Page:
After meeting the Marquis de Lafayette during his tour of America in 1824, an Easton, Pennsylvania lawyer was inspired to name his town’s new college after the general, as “a testimony of respect for [his] talents, virtues, and signal services … in the great cause of freedom.”
Indeed, Lafayette had been a key proponent of individual rights both at home in France and in America. As the principal author of the Declaration of the Rights of Man and of the Citizen of 1789, he proclaimed: “The free communication of thoughts and of opinions is one of the most precious rights of man.”
Today, despite its namesake, Lafayette College maintains several policies that restrict freedom of expression and is FIRE’s October 2018 Speech Code of the Month recipient.
The introduction to the “Code of Conduct” of Lafayette’s Student Handbook states:
[S]tudents and student organizations are expected to so conduct themselves that they cause no physical, emotional, or mental harm to others; that they neither break laws nor contribute to the delinquency of others; and that they do not destroy property. Participation in any activity that harms or demeans others may lead to dismissal of individuals and dissolution of groups.
At first blush, it may seem reasonable for a college to ban conduct that causes harm to others. But broad terms like “emotional” and “mental harm” and “any activity that harms or demeans others” don’t have legal definitions and include speech that is protected under First Amendment standards. After all, who gets to decide what the threshold for emotional harm is, or what speech has demeaned others?
In 2010, the United States Court of Appeals for the Third Circuit struck down similar language in a speech code maintained by the University of the Virgin Islands on First Amendment grounds. In finding a ban on “emotional distress” to be unconstitutionally overbroad, the court explained that the term “is driven by the subjective experience of the individual,” and that “[t]he scenarios in which this prong may be implicated are endless”:
[A] religious student organization inviting an atheist to attend a group prayer meeting on campus could prompt him to seek assistance in dealing with the distress of being invited to the event; minority students may feel emotional distress when other students protest against affirmative action; a pro-life student may feel emotional distress when a pro-choice student distributes Planned Parenthood pamphlets on campus; even simple name-calling could be punished. The reason all these scenarios are plausible applications of Paragraph H is that the paragraph is not based on the speech at all. It is based on a listener’s reaction to the speech.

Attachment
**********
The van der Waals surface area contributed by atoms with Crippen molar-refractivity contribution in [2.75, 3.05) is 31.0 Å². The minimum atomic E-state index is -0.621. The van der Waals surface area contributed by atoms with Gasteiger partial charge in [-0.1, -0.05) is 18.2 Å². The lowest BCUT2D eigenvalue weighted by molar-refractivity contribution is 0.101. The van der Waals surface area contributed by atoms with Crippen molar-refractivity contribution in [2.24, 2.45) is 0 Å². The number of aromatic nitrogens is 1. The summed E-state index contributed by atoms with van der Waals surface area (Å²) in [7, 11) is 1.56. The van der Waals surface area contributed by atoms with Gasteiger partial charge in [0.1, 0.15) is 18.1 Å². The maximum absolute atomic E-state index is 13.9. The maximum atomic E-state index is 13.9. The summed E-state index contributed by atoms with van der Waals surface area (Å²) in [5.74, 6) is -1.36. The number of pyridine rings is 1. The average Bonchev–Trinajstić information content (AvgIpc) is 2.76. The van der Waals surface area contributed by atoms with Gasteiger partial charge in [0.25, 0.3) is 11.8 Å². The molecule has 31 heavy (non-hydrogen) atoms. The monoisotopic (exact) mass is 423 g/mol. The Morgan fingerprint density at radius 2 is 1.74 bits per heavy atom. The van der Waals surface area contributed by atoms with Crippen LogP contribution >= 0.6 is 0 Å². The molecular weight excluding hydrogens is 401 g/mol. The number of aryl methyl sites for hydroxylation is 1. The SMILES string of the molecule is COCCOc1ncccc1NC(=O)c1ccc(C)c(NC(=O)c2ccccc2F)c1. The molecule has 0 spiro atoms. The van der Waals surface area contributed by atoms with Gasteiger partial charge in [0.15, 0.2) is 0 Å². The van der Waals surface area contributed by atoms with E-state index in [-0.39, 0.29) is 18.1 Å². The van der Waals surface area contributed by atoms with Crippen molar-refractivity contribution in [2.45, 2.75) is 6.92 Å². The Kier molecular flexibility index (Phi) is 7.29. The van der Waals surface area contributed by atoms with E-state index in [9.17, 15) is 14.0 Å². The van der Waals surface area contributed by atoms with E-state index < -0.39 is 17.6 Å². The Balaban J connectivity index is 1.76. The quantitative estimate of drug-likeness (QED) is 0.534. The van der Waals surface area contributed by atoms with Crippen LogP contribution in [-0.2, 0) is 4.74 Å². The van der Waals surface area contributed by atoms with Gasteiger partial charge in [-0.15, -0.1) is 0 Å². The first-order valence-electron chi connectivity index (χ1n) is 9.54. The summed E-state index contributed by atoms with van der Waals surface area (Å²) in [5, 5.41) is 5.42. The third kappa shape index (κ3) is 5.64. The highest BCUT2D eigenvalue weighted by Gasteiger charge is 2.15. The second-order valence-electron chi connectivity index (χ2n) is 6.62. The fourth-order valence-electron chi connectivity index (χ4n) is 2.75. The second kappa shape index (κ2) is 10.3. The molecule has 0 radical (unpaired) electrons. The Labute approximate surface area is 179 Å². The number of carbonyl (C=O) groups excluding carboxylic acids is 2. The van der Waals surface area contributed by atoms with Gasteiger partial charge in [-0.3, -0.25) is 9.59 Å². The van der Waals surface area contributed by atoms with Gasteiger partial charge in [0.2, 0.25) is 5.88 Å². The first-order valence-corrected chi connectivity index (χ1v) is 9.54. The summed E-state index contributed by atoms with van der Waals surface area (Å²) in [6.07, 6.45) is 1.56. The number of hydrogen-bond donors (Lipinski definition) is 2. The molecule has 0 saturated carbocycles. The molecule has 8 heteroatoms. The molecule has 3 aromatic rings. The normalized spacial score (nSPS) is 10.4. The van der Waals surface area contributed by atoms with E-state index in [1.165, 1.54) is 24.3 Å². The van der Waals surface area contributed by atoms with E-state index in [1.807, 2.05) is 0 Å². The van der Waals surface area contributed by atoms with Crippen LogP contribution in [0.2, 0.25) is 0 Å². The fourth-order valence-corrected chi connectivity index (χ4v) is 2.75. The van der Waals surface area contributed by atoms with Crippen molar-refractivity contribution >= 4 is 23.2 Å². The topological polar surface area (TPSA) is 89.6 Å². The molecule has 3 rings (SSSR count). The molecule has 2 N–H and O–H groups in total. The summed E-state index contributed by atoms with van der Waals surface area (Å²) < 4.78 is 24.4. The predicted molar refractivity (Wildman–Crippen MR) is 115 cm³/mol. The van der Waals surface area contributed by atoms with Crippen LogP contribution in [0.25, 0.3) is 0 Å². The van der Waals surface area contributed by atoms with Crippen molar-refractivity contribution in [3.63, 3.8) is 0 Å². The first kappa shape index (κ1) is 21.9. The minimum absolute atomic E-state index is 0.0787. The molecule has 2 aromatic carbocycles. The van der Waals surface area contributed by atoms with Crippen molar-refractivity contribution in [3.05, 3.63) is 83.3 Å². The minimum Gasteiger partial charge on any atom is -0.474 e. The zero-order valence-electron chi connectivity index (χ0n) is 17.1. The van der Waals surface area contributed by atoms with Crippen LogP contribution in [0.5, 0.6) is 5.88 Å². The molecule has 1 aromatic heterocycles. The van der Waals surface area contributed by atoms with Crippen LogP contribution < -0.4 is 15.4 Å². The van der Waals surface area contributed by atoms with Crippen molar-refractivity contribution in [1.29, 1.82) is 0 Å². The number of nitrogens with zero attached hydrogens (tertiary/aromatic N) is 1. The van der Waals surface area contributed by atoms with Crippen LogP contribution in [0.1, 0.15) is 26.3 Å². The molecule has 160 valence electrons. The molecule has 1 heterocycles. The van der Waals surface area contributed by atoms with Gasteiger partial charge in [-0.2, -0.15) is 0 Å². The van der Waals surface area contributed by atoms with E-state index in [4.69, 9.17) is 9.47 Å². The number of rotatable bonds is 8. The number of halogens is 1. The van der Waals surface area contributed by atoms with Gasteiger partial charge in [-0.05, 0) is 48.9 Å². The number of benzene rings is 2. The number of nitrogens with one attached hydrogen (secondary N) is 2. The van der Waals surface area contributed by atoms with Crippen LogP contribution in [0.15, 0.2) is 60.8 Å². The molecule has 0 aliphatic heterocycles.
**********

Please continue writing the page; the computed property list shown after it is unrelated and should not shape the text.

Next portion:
In distinguishing a ban on emotional distress from the tort of intentional infliction of emotional distress, the court further explained that “the tort … requires intent” on the part of the speaker, and that “[n]o such intent element is required under Paragraph H.” Similarly, Lafayette’s ban on emotional harm includes no intent element, and could be applied against anyone for any subjectively harmful or demeaning speech.
Lafayette is a private college, but it clearly promises its students free speech in the tradition of its namesake. Its Student Handbook, for instance, states: “As citizens [students] enjoy the same rights—for example, freedom of speech, peaceful assembly, and right of petition—and obligations that other citizens enjoy,” and that “[f]reedom of inquiry and freedom of expression are indispensable to the attainment of the goals of Lafayette College.”
If Lafayette College intends to live up to this commitment to freedom of expression, it must revise all of its regulations on campus expression to meet First Amendment standards, including this policy, FIRE’s October 2018 Speech Code of the Month.
If you believe that your college’s or university’s policy should be a Speech Code of the Month, please email email@example.com with a link to the policy and a brief description of why you think attention should be drawn to this code.
If you are a current college student or faculty member interested in free speech, consider joining FIRE’s Student Network or Faculty Network to connect with a coalition of college students and faculty members dedicated to advancing individual liberties on their campuses.
Ask Lafayette to revise this policy